Mentorship Effectiveness in Cardiothoracic Surgical Training

Ann Thorac Surg. 2020 Oct 1;S0003-4975(20)31558-7. doi: 10.1016/j.athoracsur.2020.07.045. Online ahead of print.


Background: Mentoring is an essential component of cardiothoracic surgery training, yet trainees report varied experiences despite substantial efforts to enhance mentorship opportunities. This study aimed to evaluate mentorship effectiveness and identify gaps in mentorship education.

Methods: A survey was distributed to cardiothoracic surgical trainees in Accreditation Council for Graduate Medical Education-accredited programs (n=531). Responses to 16 questions concerning trainee experiences, expectations, and perspectives on mentorship were collected. An 11-component mentorship effectiveness tool generated a composite score (0-55), with a score ≤44 indicating less effective mentorship.

Results: Sixty-seven residents completed the survey (12.6%) with most (83.6%) reporting a current mentor. Trainees with mentors cited "easy to work with and approachable," (44/58, 75.9%) as the major criterion for mentor selection, while those without a mentor reported an inability to identify one who truly reflected the resident's needs (6/11, 45.5%). Resident age, gender, race/ethnicity, marital status, family status, postgraduate year, and training program type or size were not associated with having a mentor (p=0.15-0.73). The median mentorship effectiveness score was 51[IQR 44, 55]. Over one-third of residents (25/67) had either no mentor (n=6), less effective mentorship (n=16) or both (n=3). Resident and program characteristics were not associated with mentorship effectiveness (p=0.39-0.99). Finally, 61.2% of residents have not received education on effective mentorship and 53.8% do not currently serve as a mentor.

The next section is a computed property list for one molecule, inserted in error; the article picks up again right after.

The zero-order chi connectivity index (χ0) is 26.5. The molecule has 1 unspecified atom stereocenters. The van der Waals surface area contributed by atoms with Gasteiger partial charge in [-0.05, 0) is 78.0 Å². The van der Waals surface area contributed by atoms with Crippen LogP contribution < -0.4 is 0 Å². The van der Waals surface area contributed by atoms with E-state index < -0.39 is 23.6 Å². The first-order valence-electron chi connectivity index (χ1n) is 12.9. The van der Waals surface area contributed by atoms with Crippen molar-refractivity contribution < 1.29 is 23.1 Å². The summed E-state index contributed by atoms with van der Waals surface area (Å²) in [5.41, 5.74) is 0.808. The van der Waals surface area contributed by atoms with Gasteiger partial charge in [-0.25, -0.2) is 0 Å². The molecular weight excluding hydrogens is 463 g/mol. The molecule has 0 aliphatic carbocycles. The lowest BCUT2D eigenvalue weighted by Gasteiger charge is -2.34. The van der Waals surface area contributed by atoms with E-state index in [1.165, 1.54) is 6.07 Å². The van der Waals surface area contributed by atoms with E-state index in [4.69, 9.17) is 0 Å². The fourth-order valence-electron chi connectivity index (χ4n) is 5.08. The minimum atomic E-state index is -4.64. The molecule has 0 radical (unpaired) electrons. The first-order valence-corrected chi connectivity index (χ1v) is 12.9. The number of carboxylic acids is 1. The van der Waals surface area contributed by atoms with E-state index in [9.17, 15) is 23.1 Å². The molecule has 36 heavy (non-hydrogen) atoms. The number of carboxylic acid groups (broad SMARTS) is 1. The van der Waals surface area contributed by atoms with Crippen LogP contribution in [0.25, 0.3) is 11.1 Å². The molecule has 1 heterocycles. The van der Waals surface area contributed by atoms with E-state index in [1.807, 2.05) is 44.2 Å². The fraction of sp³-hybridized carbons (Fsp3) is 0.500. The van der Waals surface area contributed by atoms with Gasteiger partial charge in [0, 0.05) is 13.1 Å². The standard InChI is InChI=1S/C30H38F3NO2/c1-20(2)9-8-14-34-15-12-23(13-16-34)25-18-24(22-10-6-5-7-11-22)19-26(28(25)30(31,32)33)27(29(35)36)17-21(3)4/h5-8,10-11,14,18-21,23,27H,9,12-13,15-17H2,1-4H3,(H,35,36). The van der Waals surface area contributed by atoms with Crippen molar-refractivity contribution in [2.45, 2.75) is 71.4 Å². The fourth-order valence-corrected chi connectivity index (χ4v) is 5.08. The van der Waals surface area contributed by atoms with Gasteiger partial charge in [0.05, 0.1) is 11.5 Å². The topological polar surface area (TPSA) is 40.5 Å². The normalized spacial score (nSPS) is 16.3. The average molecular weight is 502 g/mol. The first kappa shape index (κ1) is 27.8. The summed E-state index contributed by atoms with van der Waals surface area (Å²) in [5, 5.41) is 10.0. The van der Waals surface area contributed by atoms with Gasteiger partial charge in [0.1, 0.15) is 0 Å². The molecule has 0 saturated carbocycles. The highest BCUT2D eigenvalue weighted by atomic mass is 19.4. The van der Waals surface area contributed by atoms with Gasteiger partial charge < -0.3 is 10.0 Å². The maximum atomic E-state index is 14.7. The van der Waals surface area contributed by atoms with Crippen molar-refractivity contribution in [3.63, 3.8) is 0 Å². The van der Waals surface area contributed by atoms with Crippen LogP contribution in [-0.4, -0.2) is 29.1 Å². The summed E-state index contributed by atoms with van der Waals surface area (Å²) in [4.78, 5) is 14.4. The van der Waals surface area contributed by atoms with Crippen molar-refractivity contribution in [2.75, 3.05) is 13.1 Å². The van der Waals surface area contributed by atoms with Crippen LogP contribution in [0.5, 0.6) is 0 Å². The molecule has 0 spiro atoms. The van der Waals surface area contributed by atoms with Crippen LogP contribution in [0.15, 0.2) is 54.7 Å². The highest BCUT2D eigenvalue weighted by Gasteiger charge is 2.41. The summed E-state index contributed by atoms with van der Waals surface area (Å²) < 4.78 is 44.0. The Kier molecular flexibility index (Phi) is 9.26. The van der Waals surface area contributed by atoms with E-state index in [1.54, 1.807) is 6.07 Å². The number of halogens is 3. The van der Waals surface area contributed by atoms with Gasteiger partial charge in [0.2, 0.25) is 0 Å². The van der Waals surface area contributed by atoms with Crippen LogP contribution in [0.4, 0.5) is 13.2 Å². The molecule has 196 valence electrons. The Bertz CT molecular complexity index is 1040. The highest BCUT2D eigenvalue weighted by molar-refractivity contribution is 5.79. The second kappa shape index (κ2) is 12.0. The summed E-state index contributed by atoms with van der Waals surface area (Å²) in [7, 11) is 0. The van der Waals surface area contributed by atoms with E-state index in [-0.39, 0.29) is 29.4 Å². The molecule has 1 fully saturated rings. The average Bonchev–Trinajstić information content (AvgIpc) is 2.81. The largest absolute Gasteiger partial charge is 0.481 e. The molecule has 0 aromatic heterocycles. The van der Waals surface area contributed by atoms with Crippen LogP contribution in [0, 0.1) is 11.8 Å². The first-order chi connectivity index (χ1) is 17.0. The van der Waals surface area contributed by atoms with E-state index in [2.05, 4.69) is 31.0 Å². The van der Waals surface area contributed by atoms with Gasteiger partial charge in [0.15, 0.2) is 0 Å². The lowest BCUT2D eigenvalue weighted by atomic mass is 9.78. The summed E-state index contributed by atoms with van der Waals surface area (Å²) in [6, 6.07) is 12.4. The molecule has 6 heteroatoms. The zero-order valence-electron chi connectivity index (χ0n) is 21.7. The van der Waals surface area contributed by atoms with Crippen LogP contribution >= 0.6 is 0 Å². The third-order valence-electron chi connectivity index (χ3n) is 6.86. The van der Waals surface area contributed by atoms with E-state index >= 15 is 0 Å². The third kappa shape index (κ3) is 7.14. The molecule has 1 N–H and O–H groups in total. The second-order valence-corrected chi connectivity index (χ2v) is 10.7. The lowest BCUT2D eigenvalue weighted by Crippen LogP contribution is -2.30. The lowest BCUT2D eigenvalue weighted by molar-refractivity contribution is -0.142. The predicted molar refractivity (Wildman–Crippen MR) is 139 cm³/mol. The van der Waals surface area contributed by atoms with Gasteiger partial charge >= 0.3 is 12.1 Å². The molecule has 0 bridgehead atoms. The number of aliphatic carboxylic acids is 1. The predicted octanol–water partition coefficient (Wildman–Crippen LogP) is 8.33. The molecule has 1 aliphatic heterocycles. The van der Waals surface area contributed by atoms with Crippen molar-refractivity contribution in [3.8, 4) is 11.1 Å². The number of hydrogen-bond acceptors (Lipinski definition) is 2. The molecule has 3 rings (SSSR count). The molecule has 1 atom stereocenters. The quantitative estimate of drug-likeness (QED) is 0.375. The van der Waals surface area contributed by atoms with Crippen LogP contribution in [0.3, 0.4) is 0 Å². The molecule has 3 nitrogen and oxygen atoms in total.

Conclusions: Many resident respondents have either no mentor or less effective mentorship and most reported not having received education on mentorship. Addressing these gaps in mentorship training and delivery should be prioritized.